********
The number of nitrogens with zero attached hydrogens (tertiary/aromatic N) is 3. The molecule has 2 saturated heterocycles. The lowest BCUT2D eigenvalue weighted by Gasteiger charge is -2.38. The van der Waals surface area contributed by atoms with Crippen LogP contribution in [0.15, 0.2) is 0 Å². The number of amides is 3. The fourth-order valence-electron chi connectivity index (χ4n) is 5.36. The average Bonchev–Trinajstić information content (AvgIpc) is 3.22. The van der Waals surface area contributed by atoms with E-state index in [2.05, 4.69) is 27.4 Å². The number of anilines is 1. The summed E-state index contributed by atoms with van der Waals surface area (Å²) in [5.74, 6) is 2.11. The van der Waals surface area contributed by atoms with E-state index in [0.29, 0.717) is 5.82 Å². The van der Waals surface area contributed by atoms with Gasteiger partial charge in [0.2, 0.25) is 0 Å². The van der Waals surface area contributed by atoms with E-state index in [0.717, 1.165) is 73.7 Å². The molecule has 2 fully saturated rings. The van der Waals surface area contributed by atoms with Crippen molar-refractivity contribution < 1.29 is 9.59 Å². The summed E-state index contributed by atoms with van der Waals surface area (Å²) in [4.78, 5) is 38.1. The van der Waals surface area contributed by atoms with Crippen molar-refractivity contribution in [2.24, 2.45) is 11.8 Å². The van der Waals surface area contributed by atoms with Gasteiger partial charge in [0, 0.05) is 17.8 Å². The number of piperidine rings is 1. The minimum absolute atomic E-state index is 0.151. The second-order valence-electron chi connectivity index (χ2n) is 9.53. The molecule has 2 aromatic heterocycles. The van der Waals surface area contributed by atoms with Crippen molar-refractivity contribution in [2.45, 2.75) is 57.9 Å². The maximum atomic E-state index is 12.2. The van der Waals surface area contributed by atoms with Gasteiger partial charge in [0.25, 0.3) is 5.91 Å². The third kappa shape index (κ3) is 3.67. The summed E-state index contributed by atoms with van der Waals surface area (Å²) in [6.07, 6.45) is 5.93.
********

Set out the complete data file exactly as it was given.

The number of nitrogens with zero attached hydrogens (tertiary/aromatic N) is 3. The molecule has 2 saturated heterocycles. The lowest BCUT2D eigenvalue weighted by Gasteiger charge is -2.38. The van der Waals surface area contributed by atoms with Crippen LogP contribution in [0.15, 0.2) is 0 Å². The number of amides is 3. The fourth-order valence-electron chi connectivity index (χ4n) is 5.36. The average Bonchev–Trinajstić information content (AvgIpc) is 3.22. The van der Waals surface area contributed by atoms with E-state index in [2.05, 4.69) is 27.4 Å². The number of anilines is 1. The summed E-state index contributed by atoms with van der Waals surface area (Å²) in [5.74, 6) is 2.11. The van der Waals surface area contributed by atoms with E-state index in [0.29, 0.717) is 5.82 Å². The van der Waals surface area contributed by atoms with Gasteiger partial charge in [0.2, 0.25) is 0 Å². The van der Waals surface area contributed by atoms with E-state index in [0.717, 1.165) is 73.7 Å². The molecule has 2 fully saturated rings. The van der Waals surface area contributed by atoms with Crippen molar-refractivity contribution < 1.29 is 9.59 Å². The summed E-state index contributed by atoms with van der Waals surface area (Å²) in [4.78, 5) is 38.1. The van der Waals surface area contributed by atoms with Crippen molar-refractivity contribution in [2.24, 2.45) is 11.8 Å². The van der Waals surface area contributed by atoms with Gasteiger partial charge in [0, 0.05) is 17.8 Å². The number of piperidine rings is 1. The minimum absolute atomic E-state index is 0.151. The second-order valence-electron chi connectivity index (χ2n) is 9.53. The molecule has 2 aromatic heterocycles. The van der Waals surface area contributed by atoms with Crippen molar-refractivity contribution in [2.45, 2.75) is 57.9 Å². The maximum atomic E-state index is 12.2. The van der Waals surface area contributed by atoms with Gasteiger partial charge in [0.25, 0.3) is 5.91 Å². The third kappa shape index (κ3) is 3.67. The summed E-state index contributed by atoms with van der Waals surface area (Å²) in [6.07, 6.45) is 5.93.